Biden’s student loan forgiveness plan heads to the Supreme Court. How that affects the payment pause
It’s been nearly three years since most people with federal student loans have had to make a payment on their education debt.
The U.S. Department of Education has repeatedly cited specific dates for when the bills would resume, only to extend the pandemic-era break yet again.
Most recently, amid legal challenges to the Biden administration’s student loan forgiveness plan, the government told borrowers they’d get even more time. But the timing it gave wasn’t as straightforward as it was with previous extensions.
Here’s what borrowers need to know.
Student debt bills may not resume for months
In August 2022, President Joe Biden promised to cancel up to $20,000 of student loan debt for tens of millions of Americans, but Republicans and conservatives quickly filed a number of lawsuits against his plan, forcing the administration to close its application portal in early November.
As a result of those challenges, the Education Department announced another extension of the repayment pause in late November.
It said federal student loan bills will be due again 60 days after the litigation over its student loan forgiveness plan resolves and it’s able to start wiping out the debt. But the Department added that if the Biden administration is still defending its policy in the courts by the end of June, or if it’s unable to move forward with forgiving student debt by then, the payments will pick up at the end of August.
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The Supreme Court will begin to hear oral arguments over Biden’s plan at the end of February.
When payments could resume depends in part on when the justices reach their decision, said higher education expert Mark Kantrowitz.
“If the court issues a ruling a few weeks after the Feb. 28 hearing, repayment could restart in May or June,” Kantrowitz said. “If they wait until the end of the term, when they go on recess, in June or July, then there would be an August or September restart.”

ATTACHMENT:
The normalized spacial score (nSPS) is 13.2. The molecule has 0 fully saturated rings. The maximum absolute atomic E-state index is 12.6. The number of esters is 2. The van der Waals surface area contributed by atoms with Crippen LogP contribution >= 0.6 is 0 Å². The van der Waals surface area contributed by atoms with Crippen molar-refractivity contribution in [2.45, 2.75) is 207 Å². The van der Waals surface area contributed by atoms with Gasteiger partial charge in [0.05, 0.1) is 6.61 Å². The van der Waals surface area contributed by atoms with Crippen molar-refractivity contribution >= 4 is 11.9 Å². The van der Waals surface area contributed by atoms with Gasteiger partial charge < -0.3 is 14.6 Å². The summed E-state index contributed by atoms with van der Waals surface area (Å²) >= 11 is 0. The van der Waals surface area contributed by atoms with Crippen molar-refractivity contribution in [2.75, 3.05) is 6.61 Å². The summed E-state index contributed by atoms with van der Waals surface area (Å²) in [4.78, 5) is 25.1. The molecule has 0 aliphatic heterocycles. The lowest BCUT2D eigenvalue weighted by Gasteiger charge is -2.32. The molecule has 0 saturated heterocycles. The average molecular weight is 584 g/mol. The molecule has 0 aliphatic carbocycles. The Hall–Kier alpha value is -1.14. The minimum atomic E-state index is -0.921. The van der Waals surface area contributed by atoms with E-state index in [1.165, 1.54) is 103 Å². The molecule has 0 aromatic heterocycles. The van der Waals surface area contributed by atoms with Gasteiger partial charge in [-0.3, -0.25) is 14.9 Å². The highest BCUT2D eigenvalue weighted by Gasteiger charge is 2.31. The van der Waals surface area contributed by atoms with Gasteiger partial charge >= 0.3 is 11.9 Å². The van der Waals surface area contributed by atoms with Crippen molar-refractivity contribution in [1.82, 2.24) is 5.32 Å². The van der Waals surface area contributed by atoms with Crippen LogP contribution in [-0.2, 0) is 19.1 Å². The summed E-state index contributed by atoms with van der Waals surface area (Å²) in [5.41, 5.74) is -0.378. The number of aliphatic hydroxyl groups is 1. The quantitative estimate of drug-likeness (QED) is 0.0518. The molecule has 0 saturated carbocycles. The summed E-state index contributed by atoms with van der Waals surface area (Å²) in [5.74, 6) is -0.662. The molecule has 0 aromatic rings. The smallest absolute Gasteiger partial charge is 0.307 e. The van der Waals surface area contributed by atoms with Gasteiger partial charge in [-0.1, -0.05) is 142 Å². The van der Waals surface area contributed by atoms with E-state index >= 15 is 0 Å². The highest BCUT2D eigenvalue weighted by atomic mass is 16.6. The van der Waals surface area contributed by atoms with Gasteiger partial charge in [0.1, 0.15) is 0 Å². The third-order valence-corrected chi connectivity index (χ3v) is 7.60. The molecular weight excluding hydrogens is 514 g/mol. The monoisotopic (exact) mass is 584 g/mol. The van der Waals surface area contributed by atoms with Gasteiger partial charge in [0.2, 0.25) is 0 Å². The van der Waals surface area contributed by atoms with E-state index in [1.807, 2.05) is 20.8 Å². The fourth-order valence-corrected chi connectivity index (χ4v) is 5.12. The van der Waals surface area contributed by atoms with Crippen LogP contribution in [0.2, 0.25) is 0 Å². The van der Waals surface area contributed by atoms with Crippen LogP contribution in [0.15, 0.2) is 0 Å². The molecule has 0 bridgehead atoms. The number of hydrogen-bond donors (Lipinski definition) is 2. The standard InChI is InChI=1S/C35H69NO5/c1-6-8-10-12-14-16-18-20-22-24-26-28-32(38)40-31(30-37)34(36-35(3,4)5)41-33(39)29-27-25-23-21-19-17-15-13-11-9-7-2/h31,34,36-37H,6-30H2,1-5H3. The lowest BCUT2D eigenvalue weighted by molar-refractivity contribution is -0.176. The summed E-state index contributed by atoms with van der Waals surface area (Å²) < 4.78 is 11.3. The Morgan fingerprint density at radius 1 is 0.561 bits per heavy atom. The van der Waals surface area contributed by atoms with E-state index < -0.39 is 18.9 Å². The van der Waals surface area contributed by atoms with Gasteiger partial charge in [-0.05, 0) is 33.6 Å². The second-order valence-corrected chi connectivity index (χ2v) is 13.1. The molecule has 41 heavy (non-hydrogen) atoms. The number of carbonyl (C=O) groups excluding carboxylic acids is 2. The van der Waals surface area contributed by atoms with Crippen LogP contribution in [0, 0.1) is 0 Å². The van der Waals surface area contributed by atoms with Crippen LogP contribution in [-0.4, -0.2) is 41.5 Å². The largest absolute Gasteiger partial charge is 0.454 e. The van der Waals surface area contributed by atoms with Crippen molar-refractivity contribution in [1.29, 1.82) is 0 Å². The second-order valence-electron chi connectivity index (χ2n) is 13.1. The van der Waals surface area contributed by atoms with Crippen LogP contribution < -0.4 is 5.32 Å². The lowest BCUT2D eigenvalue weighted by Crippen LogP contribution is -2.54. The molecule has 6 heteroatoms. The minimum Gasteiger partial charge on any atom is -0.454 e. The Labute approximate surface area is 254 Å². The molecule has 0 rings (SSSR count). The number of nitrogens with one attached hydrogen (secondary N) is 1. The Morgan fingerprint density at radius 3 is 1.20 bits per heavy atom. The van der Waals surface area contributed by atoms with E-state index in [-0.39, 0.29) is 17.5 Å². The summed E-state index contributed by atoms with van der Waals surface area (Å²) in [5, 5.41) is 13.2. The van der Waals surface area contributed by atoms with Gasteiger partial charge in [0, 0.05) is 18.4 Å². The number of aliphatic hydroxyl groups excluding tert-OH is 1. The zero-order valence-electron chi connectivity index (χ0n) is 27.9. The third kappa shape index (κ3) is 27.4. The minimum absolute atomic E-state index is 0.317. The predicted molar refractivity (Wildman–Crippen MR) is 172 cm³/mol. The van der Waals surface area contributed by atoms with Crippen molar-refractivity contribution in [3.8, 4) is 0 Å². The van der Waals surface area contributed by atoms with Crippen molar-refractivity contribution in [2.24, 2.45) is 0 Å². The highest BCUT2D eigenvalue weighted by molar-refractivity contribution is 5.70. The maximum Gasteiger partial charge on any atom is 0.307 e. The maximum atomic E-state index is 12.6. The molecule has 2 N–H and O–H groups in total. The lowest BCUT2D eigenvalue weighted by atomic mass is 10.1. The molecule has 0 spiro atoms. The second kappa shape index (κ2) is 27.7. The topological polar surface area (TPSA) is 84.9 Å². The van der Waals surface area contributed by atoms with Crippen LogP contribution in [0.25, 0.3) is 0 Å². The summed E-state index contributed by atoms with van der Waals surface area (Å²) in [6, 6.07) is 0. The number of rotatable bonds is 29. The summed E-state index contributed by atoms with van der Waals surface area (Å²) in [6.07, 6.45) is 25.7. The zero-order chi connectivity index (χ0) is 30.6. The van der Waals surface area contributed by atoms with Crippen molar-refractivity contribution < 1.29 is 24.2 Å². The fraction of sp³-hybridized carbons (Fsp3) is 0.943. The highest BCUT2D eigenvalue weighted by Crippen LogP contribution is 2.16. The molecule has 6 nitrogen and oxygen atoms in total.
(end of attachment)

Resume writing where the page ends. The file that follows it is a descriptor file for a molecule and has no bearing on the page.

Another payment pause extension is possible
It’s a time of uncertainty for the federal student loan system.
With Biden’s forgiveness plan up in the air, borrowers may be unsure what they owe. Throughout the pandemic, there have been a lot of changes to the companies that service federal student loans. And then there’s the fact that after three years without payments, millions of Americans have simply become accustomed to life without student debt bills.
“These student loan borrowers had the reasonable expectation and belief that they would not have to make additional payments on their federal student loans,” Education Department Undersecretary James Kvaal said in a November court filing. “This belief may well stop them from making payments even if the Department is prevented from effectuating debt relief.
“Unless the Department is allowed to provide one-time student loan debt relief,” he went on, “we expect this group of borrowers to have higher loan default rates due to the ongoing confusion about what they owe.”
Considering that the U.S. Department of Education has already extended the payment pause roughly eight times, it’s possible borrowers could get more time still, Kantrowitz said.
“There will always be an excuse if they want a reason for another extension,” he said. “The most likely reasons could include a new worrisome Covid-19 mutation or economic distress.”
For now, collection activity still on pause
The U.S. government has extraordinary collection powers on federal debts and it can seize borrowers’ tax refunds, wages and Social Security checks if they fall behind on their student loans.
During the extended payment pause, however, the Education Department also says it won’t resume collection activity.
Borrowers in default on their student loans should also look into the recently announced “Fresh Start” initiative, in which they’ll have the opportunity to return to a current status.
Make the most of extra cash during the ongoing break
With headlines warning of a possible recession and layoffs picking up in some sectors, experts recommend that borrowers try to salt away the money they’d usually put toward their student debt each month.
Certain banks and online savings accounts have been upping their interest rates, and it’s worth looking around for the best deal available. Consumers will just want to make sure any account they put their savings in is insured by the Federal Deposit Insurance Corp., meaning up to $250,000 of the deposit is protected from loss.
And while interest rates on federal student loans are at zero, it’s also a good time to make progress paying down more expensive debt, experts say.
The average interest rate on credit cards is currently more than 20%.